The GB Viruses: An Update of Their Biology, Molecular Virology and Significance


In the quest to identify further viruses associated with hepatitis, three new viruses were cloned and assigned to the Flaviviridae family in the mid‐1990s. These were named the GB virus A (GBV‐A), GBV‐B and GBV‐C/hepatitis G virus (HGV). A more recent member is GBV‐D. Of these, GBV‐B, which is not a human pathogen, is associated with hepatitis in tamarins (Saguinus sp). GBV‐A, ‐C/HGV and ‐D, in turn, infect primates, humans and frugivorous bats. These three viruses, unlike GBV‐B, are characterised by the lack of an identifiable core protein and do not appear to be associated with any signs and symptoms of disease. Moreover, the liver does not appear to be the primary site of replication for GBV‐A and GBV‐C/HGV. Instead, the lymphoid system seems to be their primary target. The current review deals with what is known of the natural history, virology and molecular biology of these viruses.

Key Concepts:

  • GBV‐A, GBV‐B, GBV‐C/HGV and GBV‐D are members of the Flaviviridae family.

  • GBV‐B causes hepatitis only in tamarins (Saguinus sp).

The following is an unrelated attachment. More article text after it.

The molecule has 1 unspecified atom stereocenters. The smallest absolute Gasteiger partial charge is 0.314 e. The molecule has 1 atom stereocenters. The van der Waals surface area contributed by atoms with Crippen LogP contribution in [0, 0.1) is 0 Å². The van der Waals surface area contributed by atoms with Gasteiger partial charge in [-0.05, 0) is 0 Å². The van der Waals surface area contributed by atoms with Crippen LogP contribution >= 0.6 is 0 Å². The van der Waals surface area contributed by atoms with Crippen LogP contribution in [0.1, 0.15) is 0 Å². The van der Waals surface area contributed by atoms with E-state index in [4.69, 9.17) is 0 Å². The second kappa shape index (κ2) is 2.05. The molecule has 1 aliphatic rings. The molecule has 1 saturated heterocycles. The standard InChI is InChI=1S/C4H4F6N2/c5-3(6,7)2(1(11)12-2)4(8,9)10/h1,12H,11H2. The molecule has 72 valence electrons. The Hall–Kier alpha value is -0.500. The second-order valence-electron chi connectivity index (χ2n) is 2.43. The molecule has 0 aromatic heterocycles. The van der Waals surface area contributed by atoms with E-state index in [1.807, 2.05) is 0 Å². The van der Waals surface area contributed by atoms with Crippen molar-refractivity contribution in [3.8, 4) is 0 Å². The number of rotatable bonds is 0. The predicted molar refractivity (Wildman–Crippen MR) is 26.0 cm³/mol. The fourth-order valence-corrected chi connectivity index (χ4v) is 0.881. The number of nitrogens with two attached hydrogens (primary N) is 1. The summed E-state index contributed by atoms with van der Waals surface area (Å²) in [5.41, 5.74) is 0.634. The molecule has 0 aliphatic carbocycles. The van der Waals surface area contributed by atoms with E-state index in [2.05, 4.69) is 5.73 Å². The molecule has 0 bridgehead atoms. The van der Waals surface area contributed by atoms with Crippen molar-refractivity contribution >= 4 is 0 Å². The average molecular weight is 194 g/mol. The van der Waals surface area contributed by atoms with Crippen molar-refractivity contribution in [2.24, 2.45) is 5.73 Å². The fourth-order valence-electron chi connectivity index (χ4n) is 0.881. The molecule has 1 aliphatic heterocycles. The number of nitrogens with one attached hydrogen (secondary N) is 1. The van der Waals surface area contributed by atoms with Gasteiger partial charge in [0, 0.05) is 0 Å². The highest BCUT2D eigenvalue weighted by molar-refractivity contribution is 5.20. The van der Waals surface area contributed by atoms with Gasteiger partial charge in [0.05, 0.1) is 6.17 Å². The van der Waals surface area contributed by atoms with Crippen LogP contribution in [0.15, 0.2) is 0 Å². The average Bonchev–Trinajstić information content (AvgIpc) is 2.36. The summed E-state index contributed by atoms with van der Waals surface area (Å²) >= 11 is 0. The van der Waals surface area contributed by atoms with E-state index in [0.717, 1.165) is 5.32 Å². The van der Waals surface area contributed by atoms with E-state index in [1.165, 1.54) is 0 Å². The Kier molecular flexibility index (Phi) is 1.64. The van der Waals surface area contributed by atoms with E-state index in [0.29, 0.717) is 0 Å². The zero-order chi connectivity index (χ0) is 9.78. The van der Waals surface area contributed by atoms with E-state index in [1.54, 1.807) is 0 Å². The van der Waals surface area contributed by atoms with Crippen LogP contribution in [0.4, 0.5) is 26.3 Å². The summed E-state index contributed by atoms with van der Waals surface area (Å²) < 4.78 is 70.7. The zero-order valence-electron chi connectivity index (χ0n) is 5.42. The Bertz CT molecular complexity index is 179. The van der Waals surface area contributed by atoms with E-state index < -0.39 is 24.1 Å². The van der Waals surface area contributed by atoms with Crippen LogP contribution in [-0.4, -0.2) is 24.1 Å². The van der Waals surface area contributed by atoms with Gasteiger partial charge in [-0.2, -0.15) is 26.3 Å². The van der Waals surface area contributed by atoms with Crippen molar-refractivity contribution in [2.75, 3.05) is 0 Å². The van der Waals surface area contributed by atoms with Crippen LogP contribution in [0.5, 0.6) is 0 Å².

• GBV‐A, ‐C/HGV and ‐D are not associated with hepatitis.

  • GBV‐A and ‐C/HGV appear to replicate primarily in lymphocytes.

  • GBV‐A, ‐C/HGV and ‐D do not have an identifiable core‐encoding region in their genome.

  • GBV‐A and ‐C/HGV cause persistent infection.

  • Loss of GBV‐C/HGV viraemia is associated with the development of anti‐E2 antibodies.

Keywords: GB virus; GB inoculum; Flaviviridae; molecular biology; tamarins; experimental animals; RNA genome

Figure 1.

Genomic organisation of the GB viruses in comparison with HCV, showing the 5′ and 3′ NCRs flanking the polyprotein‐encoding ORF. The structural and NS proteins are labelled accordingly, whereas the cleavage sites are indicated with arrows; host signalase cleavages are shown in green and orange arrows, and those by virally encoded enzymes in blue (NS2/NS3) and brown (NS3/NS4A). Undefined or unspecified region/proteins are denoted with a question mark.



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Further Reading

Bhattarai N and Stapleton JT (2012) GB virus C: the good boy virus? Trends in Microbiology 20: 124–130.

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Simmonds P (2001) The origin and evolution of hepatitis viruses in humans. Journal of General Virology 82: 693–712.

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Karayiannis, P(Apr 2013) The GB Viruses: An Update of Their Biology, Molecular Virology and Significance. In: eLS. John Wiley & Sons Ltd, Chichester. [doi: 10.1002/9780470015902.a0023614]